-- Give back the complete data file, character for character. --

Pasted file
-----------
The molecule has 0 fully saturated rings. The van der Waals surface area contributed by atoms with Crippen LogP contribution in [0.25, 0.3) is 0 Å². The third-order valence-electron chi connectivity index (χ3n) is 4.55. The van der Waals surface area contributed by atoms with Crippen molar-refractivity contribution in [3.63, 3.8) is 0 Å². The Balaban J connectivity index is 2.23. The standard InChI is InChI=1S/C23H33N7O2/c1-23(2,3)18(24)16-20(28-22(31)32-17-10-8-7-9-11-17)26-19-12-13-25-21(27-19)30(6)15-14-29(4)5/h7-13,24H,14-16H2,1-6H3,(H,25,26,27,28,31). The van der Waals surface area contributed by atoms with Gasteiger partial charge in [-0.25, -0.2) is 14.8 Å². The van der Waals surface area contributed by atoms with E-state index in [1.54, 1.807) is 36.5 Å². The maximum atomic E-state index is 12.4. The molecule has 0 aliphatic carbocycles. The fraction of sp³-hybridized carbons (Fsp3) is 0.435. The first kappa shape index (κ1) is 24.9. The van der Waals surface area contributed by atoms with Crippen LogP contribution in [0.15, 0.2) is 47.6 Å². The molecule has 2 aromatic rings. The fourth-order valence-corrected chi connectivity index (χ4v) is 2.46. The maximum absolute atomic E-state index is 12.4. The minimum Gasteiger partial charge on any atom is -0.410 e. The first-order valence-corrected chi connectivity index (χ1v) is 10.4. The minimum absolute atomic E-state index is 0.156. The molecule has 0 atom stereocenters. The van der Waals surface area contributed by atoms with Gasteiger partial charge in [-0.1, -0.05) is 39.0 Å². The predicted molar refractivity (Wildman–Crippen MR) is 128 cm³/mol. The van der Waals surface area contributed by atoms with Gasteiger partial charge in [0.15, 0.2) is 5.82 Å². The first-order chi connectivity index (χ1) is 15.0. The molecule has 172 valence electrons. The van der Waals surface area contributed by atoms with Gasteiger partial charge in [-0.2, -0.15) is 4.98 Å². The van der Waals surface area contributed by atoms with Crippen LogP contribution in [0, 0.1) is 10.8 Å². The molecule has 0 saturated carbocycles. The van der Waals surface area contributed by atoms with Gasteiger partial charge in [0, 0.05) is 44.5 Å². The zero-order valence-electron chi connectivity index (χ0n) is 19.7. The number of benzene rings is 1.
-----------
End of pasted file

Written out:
The molecule has 0 fully saturated rings. The van der Waals surface area contributed by atoms with Crippen LogP contribution in [0.25, 0.3) is 0 Å². The third-order valence-electron chi connectivity index (χ3n) is 4.55. The van der Waals surface area contributed by atoms with Crippen molar-refractivity contribution in [3.63, 3.8) is 0 Å². The Balaban J connectivity index is 2.23. The standard InChI is InChI=1S/C23H33N7O2/c1-23(2,3)18(24)16-20(28-22(31)32-17-10-8-7-9-11-17)26-19-12-13-25-21(27-19)30(6)15-14-29(4)5/h7-13,24H,14-16H2,1-6H3,(H,25,26,27,28,31). The van der Waals surface area contributed by atoms with Gasteiger partial charge in [-0.25, -0.2) is 14.8 Å². The van der Waals surface area contributed by atoms with E-state index in [1.54, 1.807) is 36.5 Å². The maximum atomic E-state index is 12.4. The molecule has 0 aliphatic carbocycles. The fraction of sp³-hybridized carbons (Fsp3) is 0.435. The first kappa shape index (κ1) is 24.9. The van der Waals surface area contributed by atoms with Crippen LogP contribution in [0.15, 0.2) is 47.6 Å². The molecule has 2 aromatic rings. The fourth-order valence-corrected chi connectivity index (χ4v) is 2.46. The maximum absolute atomic E-state index is 12.4. The minimum Gasteiger partial charge on any atom is -0.410 e. The first-order valence-corrected chi connectivity index (χ1v) is 10.4. The minimum absolute atomic E-state index is 0.156. The molecule has 0 atom stereocenters. The van der Waals surface area contributed by atoms with Gasteiger partial charge in [-0.1, -0.05) is 39.0 Å². The predicted molar refractivity (Wildman–Crippen MR) is 128 cm³/mol. The van der Waals surface area contributed by atoms with Gasteiger partial charge in [0.15, 0.2) is 5.82 Å². The first-order chi connectivity index (χ1) is 15.0. The molecule has 172 valence electrons. The van der Waals surface area contributed by atoms with Gasteiger partial charge in [-0.2, -0.15) is 4.98 Å². The van der Waals surface area contributed by atoms with Crippen LogP contribution in [0, 0.1) is 10.8 Å². The molecule has 0 saturated carbocycles. The van der Waals surface area contributed by atoms with Gasteiger partial charge in [0, 0.05) is 44.5 Å². The zero-order valence-electron chi connectivity index (χ0n) is 19.7. The number of benzene rings is 1.